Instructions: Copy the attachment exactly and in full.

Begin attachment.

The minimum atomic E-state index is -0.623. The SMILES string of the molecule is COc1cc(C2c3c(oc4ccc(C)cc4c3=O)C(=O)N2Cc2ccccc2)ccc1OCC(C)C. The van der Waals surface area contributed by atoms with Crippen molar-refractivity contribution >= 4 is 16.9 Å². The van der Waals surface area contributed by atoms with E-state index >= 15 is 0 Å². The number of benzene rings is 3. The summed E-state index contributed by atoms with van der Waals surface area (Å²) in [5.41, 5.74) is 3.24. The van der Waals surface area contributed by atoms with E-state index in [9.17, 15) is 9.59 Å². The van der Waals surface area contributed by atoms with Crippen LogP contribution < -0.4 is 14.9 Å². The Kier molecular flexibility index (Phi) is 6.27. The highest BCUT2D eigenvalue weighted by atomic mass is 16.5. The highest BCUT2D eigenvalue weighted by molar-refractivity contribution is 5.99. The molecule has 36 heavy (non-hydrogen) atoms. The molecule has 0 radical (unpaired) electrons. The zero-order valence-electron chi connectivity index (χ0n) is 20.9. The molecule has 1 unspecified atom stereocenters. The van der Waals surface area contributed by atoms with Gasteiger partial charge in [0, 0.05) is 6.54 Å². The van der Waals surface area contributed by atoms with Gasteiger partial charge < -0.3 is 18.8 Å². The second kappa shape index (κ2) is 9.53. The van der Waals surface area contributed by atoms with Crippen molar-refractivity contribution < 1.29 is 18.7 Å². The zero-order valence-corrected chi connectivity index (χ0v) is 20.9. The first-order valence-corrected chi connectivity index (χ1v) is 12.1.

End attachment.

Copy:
The minimum atomic E-state index is -0.623. The SMILES string of the molecule is COc1cc(C2c3c(oc4ccc(C)cc4c3=O)C(=O)N2Cc2ccccc2)ccc1OCC(C)C. The van der Waals surface area contributed by atoms with Crippen molar-refractivity contribution >= 4 is 16.9 Å². The van der Waals surface area contributed by atoms with E-state index >= 15 is 0 Å². The number of benzene rings is 3. The summed E-state index contributed by atoms with van der Waals surface area (Å²) in [5.41, 5.74) is 3.24. The van der Waals surface area contributed by atoms with E-state index in [9.17, 15) is 9.59 Å². The van der Waals surface area contributed by atoms with Crippen LogP contribution < -0.4 is 14.9 Å². The Kier molecular flexibility index (Phi) is 6.27. The highest BCUT2D eigenvalue weighted by atomic mass is 16.5. The highest BCUT2D eigenvalue weighted by molar-refractivity contribution is 5.99. The molecule has 36 heavy (non-hydrogen) atoms. The molecule has 0 radical (unpaired) electrons. The zero-order valence-electron chi connectivity index (χ0n) is 20.9. The molecule has 1 unspecified atom stereocenters. The van der Waals surface area contributed by atoms with Gasteiger partial charge in [0, 0.05) is 6.54 Å². The van der Waals surface area contributed by atoms with Gasteiger partial charge < -0.3 is 18.8 Å². The second kappa shape index (κ2) is 9.53. The van der Waals surface area contributed by atoms with Crippen molar-refractivity contribution < 1.29 is 18.7 Å². The zero-order valence-corrected chi connectivity index (χ0v) is 20.9. The first-order valence-corrected chi connectivity index (χ1v) is 12.1.